5. Good faith. Harden Ranch waited only until it completed its efforts to mitigate damages, which could have eliminated the claim in its entirety, to file its proof of claim. Such conduct has all the appearances of good faith, and Debtor does not contend to the contrary.


I do not determine the validity and amount of the Harden Ranch claim at this time. I determine only that the claim should not be disallowed as untimely. The court will hold a telephone status conference on June 19, 2000 at 11:00 a.m. The parties are instructed to meet and confer to attempt to resolve the claim or narrow the issues.


Dated: _______________ __________________________________ Thomas E. Carlson United States Bankruptcy Judge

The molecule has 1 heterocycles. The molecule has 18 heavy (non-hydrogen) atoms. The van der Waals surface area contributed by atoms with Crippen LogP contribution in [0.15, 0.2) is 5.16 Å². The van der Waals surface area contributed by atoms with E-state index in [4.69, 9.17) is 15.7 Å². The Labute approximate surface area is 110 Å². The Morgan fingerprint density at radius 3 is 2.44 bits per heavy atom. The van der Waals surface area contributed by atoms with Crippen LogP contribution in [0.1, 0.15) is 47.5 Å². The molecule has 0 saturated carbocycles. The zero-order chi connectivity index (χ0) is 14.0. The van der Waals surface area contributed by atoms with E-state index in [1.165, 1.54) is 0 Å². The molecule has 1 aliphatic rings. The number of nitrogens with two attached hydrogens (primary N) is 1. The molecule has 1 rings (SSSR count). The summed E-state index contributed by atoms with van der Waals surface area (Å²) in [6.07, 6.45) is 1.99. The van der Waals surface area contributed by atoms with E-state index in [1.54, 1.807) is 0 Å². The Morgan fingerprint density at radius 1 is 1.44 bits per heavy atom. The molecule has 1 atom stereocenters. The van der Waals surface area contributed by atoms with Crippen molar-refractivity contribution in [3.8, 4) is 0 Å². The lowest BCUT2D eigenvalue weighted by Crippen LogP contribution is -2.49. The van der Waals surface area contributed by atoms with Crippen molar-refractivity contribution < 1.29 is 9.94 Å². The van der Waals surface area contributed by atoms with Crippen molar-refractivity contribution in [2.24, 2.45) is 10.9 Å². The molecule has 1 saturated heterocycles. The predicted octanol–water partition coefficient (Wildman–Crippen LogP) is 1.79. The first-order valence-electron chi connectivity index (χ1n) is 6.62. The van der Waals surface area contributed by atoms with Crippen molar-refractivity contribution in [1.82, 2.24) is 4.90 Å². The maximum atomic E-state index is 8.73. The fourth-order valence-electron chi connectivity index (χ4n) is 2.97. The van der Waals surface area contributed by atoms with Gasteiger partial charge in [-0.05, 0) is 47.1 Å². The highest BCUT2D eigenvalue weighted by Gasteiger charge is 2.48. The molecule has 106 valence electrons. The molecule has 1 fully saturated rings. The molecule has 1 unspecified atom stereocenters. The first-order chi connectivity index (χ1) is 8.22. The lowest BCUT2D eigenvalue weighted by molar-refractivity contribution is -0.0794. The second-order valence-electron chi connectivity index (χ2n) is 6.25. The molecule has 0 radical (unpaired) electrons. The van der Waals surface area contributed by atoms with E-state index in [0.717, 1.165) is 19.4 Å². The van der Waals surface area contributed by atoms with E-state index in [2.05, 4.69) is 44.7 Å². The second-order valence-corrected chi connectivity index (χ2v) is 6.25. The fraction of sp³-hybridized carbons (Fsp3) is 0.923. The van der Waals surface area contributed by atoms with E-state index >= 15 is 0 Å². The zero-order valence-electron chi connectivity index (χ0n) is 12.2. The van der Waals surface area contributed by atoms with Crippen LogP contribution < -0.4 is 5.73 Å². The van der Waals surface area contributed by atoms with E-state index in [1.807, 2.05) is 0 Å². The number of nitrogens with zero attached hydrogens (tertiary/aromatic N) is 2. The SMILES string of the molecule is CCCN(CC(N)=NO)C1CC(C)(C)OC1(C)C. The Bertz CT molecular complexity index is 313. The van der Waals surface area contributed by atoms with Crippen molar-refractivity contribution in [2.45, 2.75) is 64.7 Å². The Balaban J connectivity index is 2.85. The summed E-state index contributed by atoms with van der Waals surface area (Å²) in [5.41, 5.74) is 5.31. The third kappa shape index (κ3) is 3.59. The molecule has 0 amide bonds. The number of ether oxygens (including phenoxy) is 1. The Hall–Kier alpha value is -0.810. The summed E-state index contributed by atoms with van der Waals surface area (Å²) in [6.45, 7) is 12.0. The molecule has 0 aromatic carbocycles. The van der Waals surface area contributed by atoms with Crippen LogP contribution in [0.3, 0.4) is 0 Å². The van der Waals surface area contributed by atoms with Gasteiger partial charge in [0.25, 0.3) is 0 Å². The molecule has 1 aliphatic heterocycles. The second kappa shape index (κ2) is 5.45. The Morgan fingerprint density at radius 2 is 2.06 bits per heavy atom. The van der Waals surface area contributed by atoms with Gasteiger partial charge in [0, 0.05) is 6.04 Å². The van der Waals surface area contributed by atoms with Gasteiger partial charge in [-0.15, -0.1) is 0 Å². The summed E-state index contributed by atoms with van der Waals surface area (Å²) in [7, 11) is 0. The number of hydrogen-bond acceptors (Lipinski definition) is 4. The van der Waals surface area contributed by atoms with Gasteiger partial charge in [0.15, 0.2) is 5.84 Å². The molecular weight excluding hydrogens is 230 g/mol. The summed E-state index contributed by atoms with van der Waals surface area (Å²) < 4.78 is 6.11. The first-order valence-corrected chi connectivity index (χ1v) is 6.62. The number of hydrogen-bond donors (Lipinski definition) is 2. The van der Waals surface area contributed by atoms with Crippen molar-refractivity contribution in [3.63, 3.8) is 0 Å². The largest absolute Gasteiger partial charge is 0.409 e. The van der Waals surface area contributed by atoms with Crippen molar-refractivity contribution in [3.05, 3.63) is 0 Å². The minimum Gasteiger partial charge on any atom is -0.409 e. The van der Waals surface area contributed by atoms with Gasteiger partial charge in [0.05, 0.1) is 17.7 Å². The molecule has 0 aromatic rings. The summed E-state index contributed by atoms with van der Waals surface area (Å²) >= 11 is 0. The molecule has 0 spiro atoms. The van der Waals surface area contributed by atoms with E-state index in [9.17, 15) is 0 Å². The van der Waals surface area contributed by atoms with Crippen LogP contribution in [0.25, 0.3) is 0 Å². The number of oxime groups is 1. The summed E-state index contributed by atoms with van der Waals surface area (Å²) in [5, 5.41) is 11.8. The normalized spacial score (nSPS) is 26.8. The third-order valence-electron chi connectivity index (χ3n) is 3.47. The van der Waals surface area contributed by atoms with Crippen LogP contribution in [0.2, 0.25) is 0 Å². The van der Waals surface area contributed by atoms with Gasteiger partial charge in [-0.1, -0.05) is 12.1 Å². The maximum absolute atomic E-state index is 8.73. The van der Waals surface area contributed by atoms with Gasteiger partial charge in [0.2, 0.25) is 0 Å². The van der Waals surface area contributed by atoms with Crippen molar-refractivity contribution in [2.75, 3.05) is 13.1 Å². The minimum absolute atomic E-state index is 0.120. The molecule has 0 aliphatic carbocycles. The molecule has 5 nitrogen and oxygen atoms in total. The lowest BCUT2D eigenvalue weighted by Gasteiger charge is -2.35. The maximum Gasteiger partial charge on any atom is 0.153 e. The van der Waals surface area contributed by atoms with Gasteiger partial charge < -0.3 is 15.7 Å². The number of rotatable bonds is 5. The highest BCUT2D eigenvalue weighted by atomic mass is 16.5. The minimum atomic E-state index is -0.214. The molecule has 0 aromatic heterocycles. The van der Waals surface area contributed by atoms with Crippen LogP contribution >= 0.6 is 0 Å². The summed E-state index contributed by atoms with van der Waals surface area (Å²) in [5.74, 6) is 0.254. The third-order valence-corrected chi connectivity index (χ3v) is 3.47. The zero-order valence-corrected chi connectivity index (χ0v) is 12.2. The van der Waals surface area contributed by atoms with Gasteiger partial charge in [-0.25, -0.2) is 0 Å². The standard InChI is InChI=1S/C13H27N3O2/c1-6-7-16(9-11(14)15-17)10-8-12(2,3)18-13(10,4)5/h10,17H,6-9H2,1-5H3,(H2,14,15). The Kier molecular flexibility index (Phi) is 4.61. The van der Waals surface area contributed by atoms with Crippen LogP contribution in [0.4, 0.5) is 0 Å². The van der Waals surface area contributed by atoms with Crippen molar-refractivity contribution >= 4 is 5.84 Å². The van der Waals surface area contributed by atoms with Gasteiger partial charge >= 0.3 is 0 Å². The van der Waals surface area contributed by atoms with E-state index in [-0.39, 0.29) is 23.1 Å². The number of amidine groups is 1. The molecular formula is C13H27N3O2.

1. Under governing California law, Harden Ranch might not have had any damage claim, even though it would clearly have lost rents between the date ICH rejected the lease and the starting date of the new lease with Chef Lee. If the rent under the new lease with Chef Lee were higher than the rent under the rejected lease with Debtor, Debtor would have been entitled to offset the increased future rents against Harden Ranch's other damages. See H. Miller & M. Starr, Current Law of California Real Estate, Vol. 6, § 18:135 at 402 (2d ed. 1989).